Homosexuals in Fidel's Paradise

by Servando Gonzalez

Copyright © 1999. All rights reserved.

As an author has observed, Fidel Castro has long assigned the United States the same universal malevolence which Hitler arrogated to the Jews. However, not having many Americans at hand, Castro displaced his hatred toward other social groups, among them the homosexuals. This brings to mind a joke that became popular in Cuba in the early sixties. People used to ask, "Why is Fidel persecuting homosexuals?" The right answer was, "Because there are not enough Jews in Cuba."

Poet Armando Valladares, who spent long years in prison in Cuba, believes that "there have been few examples of repression of homosexuals in history as virulent as in Cuba." Also, author Duncan Green, author of a book on Latin America, writes that Cuba is particularly repressive toward homosexuals, and "imposes a maximum 20 years sentence for public expression of homosexuality." The anti-homosexual nature of the Castro regime has been documented to a great detail by authors Allen Young and Dennis Altman.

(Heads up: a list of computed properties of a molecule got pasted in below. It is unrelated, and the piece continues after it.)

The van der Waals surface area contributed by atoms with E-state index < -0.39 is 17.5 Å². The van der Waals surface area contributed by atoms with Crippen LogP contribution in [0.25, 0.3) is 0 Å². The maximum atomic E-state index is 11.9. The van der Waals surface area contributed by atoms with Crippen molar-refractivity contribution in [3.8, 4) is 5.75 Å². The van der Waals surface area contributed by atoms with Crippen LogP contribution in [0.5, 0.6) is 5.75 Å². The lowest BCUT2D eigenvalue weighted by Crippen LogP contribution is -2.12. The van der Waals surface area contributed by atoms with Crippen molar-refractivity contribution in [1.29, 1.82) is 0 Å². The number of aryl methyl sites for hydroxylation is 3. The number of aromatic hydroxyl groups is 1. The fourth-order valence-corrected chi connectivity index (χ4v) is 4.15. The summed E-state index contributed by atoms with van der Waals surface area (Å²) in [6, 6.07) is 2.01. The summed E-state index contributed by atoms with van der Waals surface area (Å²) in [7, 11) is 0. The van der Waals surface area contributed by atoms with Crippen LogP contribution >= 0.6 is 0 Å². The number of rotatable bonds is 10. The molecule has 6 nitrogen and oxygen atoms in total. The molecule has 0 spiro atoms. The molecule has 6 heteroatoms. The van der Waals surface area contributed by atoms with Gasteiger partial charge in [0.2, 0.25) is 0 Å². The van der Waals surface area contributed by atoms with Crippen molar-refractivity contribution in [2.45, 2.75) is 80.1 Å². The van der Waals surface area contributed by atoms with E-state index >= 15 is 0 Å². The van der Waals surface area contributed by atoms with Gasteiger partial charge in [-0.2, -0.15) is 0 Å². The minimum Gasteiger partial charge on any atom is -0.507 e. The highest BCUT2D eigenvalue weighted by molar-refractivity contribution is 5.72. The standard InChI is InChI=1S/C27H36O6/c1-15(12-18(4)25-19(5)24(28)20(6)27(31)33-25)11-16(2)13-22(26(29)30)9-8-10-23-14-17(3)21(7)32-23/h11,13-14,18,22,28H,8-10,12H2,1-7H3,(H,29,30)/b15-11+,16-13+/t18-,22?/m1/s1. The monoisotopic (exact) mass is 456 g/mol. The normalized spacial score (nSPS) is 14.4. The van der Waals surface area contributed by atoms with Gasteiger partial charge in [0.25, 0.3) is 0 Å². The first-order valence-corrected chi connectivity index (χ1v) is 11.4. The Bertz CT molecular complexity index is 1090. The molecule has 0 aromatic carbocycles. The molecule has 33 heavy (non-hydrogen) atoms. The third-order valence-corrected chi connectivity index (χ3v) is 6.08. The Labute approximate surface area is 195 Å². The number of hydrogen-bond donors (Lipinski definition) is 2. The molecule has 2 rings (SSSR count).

Even Castro-friendly Herbert Matthews, who visited Cuba several times and moved freely among senior officers of the Castro government, once commented that "There seems to be an unusually strong emotional aversion to homosexuals in Cubawhich Castro shares." As it happened most of the times, Matthews' perceptions were very close to the truth. In 1963 Castro approved Operation P, so called because of a big, black "P" (for prostitutes, pimps, pederasts) painted on the uniform of the inmates. Operation P was a massive dragnet of homosexuals which began with a nation-wide census of them.

Operation P was the first step in the creation of the UMAPs (Military Units to Help Production), an euphemism for concentration camps for homosexuals and other "deviates." Some of the "deviations" were it to be a member of the Jehovah Witness, wearing blue jeans, listening to The Beatles' records, or wearing the hair "too long." UMAP inmates were under a regime of hard labor and subject to verbal and physical abuse, including homosexual attacks from their jailers.